So I’ve been going down to #OccupyChicago on and off for 9 days now.
Yesterday there was an emergency general assembly called at 10am to discuss our living arrangements. To briefly recap, the Federal Reserve Security and CPD have been constantly hassling us about the sidewalk. First their issue was leaning against their property so we moved to the other side of the sidewalk. Then they told us we couldn’t sleep there, so we got cars. Then they said we couldn’t keep bins there, so we got carts. Finally they’ve told us that we must remain mobile at all times. No one can lie or sleep or sit on the ground and nothing can be stationary.
So, Occupy Chicago has moved into a second stage: mobility. I for one am glad with the new direction. We will be marching more frequently and to different areas of the city, gaining more visibility and connecting with more citizens. Personally I’m all about the marches. I am not crazy about the General Assemblies or the committees. I am all about the marching.
During our afternoon march yesterday we ventured as far North as Illinois, then back down to Balbo. It was a relatively small but very spirited group. On the way we occupied the Daley Center Plaza and the windows in front of ABC-7 and CBS-2, then joined the Congress Hotel union workers for a while.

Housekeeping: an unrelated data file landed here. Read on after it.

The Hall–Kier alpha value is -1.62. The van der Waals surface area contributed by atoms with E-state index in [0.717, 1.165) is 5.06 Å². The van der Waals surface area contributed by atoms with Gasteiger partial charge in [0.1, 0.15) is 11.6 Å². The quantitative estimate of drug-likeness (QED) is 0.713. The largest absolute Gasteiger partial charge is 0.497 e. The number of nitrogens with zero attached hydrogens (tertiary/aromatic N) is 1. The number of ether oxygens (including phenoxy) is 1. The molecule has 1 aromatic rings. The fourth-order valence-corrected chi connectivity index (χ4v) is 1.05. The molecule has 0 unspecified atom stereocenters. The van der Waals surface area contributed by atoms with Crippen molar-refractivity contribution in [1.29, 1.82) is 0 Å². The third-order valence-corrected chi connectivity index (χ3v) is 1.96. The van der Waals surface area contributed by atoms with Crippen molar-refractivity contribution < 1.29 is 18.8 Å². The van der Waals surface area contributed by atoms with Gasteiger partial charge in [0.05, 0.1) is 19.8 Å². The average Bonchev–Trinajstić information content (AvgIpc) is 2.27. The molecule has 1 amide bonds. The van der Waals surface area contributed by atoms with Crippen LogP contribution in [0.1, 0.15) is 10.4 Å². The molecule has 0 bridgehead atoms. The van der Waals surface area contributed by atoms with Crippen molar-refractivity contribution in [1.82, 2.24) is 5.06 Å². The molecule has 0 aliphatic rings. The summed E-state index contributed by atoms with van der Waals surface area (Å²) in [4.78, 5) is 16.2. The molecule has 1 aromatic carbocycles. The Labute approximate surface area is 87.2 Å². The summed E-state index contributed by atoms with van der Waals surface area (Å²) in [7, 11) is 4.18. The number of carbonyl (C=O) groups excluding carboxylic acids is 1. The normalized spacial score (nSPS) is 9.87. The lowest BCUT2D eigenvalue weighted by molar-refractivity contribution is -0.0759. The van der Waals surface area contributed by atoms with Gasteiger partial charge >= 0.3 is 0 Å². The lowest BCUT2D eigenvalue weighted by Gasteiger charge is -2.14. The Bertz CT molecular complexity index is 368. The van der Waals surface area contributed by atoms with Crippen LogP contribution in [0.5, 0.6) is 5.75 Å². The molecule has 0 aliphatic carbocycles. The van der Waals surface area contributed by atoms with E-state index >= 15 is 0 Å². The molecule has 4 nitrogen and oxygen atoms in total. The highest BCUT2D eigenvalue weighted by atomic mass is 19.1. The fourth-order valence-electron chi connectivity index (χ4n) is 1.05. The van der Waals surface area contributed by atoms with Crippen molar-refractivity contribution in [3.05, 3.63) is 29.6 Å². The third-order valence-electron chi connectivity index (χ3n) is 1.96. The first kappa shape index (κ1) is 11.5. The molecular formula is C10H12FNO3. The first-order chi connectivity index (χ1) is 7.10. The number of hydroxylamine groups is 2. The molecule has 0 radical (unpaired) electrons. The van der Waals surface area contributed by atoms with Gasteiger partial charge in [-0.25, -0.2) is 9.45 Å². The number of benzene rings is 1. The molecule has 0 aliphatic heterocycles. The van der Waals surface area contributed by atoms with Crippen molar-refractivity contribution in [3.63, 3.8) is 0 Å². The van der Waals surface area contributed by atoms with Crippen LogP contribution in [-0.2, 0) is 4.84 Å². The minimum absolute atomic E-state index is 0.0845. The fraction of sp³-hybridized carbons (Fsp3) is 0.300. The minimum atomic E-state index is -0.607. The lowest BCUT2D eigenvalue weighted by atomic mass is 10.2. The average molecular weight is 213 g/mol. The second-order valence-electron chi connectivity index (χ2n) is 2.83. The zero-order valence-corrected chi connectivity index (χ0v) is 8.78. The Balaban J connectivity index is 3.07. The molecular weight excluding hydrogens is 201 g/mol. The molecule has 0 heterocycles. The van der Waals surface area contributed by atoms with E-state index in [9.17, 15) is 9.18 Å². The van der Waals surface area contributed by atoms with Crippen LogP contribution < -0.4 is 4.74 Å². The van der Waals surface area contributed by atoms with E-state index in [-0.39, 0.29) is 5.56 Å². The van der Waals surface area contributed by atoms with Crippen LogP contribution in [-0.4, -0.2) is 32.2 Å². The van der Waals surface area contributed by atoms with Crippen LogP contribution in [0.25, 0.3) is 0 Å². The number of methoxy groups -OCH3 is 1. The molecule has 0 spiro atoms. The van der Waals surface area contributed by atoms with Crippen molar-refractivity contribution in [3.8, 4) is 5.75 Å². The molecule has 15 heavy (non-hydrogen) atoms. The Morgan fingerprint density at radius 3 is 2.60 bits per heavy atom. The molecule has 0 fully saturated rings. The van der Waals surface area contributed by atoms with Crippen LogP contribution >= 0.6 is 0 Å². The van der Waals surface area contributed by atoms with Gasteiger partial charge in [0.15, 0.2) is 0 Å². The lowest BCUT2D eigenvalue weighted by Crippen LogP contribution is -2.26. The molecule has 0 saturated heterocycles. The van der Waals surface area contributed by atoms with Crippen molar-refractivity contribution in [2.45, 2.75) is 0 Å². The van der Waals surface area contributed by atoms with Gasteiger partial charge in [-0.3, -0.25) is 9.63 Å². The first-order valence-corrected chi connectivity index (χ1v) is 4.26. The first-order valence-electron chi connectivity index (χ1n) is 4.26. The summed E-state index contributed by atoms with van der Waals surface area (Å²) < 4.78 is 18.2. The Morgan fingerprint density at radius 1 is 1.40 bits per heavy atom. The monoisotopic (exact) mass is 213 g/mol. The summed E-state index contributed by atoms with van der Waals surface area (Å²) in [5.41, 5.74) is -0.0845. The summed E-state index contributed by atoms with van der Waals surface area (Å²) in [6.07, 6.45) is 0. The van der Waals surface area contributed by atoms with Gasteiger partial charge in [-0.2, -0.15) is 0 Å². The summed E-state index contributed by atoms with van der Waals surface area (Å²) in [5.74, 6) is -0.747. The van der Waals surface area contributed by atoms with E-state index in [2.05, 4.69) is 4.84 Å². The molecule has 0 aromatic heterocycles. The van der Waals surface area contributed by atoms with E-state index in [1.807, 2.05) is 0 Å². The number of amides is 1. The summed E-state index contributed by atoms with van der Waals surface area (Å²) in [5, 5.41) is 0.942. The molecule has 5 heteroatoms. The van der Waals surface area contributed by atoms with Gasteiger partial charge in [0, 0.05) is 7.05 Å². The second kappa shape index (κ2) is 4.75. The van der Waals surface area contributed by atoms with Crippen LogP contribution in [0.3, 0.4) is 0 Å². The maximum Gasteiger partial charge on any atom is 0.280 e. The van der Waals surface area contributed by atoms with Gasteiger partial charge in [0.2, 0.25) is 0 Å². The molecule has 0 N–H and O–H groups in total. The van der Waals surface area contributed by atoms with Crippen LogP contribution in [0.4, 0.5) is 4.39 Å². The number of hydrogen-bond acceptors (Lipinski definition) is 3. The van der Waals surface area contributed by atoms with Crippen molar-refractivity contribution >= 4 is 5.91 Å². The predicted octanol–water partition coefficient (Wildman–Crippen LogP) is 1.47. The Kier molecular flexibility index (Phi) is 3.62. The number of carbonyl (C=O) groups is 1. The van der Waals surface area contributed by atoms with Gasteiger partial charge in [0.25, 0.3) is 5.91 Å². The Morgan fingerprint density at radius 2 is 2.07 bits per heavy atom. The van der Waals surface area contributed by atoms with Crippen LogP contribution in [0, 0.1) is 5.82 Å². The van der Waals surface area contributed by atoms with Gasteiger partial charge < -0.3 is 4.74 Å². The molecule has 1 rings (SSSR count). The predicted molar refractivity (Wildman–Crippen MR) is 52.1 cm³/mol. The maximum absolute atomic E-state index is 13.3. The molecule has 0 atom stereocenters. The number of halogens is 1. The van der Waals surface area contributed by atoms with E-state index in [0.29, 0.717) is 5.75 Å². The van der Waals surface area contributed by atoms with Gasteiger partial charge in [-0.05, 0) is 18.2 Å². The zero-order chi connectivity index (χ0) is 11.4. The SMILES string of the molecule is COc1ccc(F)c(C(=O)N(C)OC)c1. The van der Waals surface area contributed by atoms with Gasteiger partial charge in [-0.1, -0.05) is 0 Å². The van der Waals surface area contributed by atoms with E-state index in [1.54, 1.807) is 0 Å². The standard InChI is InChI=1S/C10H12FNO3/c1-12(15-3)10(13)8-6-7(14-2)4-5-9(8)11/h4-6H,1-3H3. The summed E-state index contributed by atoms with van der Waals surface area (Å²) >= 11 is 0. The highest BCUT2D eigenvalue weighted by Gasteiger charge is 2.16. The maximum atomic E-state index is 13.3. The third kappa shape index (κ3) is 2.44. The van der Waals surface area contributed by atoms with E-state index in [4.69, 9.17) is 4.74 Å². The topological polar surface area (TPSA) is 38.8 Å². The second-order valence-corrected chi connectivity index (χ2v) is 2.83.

This was by far my favorite stop for our marches. The workers at the Congress on Michigan Avenue have been on strike since October of 2003 when I was in my first semester of college right down the street. They hold the record for the longest hotel strike in American history. I was extremely proud to march with them.
If you go to school in the area I strongly encourage you to stop by the corners of LaSalle and Jackson. Some people will look at you funny. Some will whisper snarky comments. Some will tell you to get a job. Some will drive by in a Lexus and give you the finger.
You have a chance to become a part of the largest grassroots mobilization in decades. There are some very legitimate criticisms of Occupy Wall Street and its sympathy protests spreading around the globe. We are unorganized. We are mostly young. We are naive. We don’t know how to put our demands into action. I can only say what I have seen on the ground: in 13 days we have gotten bigger and smarter and more organized than I could have imagined.
If you’re pessimistic I understand. In fact, I’m right there with you. I seriously doubt that we’re going to change the world, or bring down the corporations, or force Congress to enact campaign finance reform. But you know what? I don’t care. I believe in what we are fighting for even if there are zero chances in ten million that we can ever succeed. I am suspending my disbelief. I am telling my cynicism to take a hike.
You have to take a chance and stand for something and you’re never going to get a better chance than now, to be a part of something this big. I say this especially to the college students in downtown Chicago: Columbia, Roosevelt, Depaul, Robert Morris and across America- very soon you will be entering one of the worst job markets in history and you won’t know what to do about it. This is your chance to do something. Don’t regret not getting involved later.
Please come down to the protest.
Turn off your Ipod and listen to the drums.